Lolita loves herself a three-day weekend, and this July 4th provided just that – with perfect weather, no less! Our little roof deck in the sky proved to be the prime place for this year’s fireworks. In the past, the 18 story apartment complex a block away from us used to eclipse practically the whole light-show, and all we’d see was an intermittently glowing building with a few stray sparks escaping from the sides from time to time. But the fire-barge must have moved up the Charles a bit – or the building moved down, which is highly improbable – because last night we could see almost all of the fireworks, and they were *beautiful*! With the sounds of the Boston Pops and Martina McBride piping through my speakers from the TV indoors, Claytonious husbandius and I had excellent seats – with wine and cigars a’ smokin’ – for our town’s legendary Independence Day celebration.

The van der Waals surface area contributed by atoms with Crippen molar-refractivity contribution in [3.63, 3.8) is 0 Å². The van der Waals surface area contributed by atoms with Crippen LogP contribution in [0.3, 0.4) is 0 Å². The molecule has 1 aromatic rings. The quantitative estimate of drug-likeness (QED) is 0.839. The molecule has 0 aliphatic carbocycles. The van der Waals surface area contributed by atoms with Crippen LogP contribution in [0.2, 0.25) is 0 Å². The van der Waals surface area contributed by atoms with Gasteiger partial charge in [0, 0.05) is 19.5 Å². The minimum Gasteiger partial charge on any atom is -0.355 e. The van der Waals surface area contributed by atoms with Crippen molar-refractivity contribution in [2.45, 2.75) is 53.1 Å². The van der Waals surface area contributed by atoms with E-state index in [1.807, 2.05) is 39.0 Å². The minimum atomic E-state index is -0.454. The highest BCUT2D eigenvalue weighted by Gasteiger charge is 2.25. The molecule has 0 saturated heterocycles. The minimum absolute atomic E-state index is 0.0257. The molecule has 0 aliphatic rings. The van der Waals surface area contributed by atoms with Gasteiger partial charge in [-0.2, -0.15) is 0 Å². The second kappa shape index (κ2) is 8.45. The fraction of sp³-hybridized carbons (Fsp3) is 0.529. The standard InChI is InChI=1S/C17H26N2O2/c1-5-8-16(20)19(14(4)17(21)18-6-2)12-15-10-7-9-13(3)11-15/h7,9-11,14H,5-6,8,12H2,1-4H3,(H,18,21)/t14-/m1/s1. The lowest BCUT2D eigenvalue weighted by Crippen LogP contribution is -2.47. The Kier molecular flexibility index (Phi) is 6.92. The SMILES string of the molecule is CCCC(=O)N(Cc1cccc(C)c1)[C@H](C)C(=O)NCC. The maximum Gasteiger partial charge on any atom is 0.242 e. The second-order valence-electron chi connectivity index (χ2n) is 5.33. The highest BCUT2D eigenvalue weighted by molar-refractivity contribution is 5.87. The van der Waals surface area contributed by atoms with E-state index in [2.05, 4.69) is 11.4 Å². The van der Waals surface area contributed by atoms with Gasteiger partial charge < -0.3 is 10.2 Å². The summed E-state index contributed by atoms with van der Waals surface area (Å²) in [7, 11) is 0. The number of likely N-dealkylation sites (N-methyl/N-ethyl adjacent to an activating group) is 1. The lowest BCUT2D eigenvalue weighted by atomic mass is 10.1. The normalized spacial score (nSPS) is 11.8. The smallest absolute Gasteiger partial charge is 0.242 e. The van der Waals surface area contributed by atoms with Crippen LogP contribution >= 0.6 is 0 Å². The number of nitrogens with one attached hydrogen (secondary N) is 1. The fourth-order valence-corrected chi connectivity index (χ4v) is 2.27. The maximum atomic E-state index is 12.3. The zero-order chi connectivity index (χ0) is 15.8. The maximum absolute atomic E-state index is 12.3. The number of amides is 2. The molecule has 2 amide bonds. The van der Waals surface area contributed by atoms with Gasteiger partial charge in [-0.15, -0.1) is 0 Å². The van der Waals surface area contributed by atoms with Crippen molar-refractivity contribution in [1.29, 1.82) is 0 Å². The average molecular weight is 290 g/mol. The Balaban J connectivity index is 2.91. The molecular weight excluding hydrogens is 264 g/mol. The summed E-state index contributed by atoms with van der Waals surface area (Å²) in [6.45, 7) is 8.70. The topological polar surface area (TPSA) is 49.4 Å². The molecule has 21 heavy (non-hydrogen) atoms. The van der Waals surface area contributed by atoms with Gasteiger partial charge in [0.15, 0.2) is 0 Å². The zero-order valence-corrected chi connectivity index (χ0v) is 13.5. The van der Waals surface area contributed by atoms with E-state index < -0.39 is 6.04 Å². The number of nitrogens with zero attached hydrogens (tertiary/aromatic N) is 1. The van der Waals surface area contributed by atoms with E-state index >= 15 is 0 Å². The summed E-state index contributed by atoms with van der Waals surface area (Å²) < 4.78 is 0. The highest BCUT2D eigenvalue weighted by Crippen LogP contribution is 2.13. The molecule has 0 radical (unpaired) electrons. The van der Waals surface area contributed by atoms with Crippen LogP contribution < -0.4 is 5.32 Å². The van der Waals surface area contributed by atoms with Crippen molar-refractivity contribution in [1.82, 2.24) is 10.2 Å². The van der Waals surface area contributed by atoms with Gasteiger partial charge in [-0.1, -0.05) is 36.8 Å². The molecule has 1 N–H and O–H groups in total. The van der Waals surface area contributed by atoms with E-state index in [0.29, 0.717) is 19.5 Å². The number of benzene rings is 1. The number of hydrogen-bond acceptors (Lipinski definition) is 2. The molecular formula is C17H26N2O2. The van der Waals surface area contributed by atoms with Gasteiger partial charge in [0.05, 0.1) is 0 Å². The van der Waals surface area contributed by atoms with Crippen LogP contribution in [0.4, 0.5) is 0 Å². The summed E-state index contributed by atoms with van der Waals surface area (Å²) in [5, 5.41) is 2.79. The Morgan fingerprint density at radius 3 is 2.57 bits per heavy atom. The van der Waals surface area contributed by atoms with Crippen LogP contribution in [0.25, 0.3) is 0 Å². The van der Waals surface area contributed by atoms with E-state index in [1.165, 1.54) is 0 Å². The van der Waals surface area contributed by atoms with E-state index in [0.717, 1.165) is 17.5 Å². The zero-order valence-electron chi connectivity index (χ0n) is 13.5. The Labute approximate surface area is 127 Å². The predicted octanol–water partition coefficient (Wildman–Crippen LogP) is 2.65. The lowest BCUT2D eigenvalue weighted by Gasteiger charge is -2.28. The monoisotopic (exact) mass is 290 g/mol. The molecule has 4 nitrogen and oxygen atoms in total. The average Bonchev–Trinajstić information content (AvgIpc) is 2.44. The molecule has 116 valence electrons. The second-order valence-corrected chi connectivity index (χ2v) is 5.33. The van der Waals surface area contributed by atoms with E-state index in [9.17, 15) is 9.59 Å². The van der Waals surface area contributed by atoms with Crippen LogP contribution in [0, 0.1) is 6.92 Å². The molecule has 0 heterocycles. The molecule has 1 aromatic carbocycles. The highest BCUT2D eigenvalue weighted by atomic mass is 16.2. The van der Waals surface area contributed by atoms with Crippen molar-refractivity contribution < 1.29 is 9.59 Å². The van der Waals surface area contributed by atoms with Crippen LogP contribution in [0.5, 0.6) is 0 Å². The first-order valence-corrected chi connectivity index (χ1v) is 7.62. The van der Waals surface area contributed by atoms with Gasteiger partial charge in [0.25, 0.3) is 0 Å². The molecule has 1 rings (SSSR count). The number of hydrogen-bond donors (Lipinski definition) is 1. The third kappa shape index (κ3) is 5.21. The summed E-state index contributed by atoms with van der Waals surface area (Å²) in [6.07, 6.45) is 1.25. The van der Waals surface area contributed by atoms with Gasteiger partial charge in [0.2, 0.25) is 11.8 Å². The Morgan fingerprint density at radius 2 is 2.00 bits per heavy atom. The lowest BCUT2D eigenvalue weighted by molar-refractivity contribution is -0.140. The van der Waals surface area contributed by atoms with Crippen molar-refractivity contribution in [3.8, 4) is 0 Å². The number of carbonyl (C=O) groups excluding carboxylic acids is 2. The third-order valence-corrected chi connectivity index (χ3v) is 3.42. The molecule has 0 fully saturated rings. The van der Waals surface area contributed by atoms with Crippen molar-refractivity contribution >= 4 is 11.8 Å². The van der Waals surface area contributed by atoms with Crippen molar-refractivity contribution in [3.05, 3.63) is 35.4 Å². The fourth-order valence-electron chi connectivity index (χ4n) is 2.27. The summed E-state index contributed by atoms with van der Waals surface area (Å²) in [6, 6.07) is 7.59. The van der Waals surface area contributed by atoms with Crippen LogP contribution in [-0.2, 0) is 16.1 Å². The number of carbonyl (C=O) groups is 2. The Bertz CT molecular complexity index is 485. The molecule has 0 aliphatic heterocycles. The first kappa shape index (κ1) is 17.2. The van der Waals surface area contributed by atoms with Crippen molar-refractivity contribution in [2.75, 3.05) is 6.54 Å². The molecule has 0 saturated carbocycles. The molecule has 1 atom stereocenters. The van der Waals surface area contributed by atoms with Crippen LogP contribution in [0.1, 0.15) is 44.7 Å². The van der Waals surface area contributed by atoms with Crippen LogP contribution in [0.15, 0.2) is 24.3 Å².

And what goes best with independence? Why, lobster, of course! Historically speaking, before lobster became all haute couture as they is today, they used to be so abundant on the shores of the Northeast colonies that the crustaceans would wash in with the tides, leaving creepy crawly banks of the critters all along the coast. Back then, it was considered “poverty” food, good enough only for servants and slaves — so the irony of linking lobster with independence isn’t lost on Lolita. Still, today it rings in at $8.99/lb (for hard-shell 1 1/2lbers at Yankee Lobster off of Fan Pier), and we have it seldom enough that it’s still super-special to me and mine.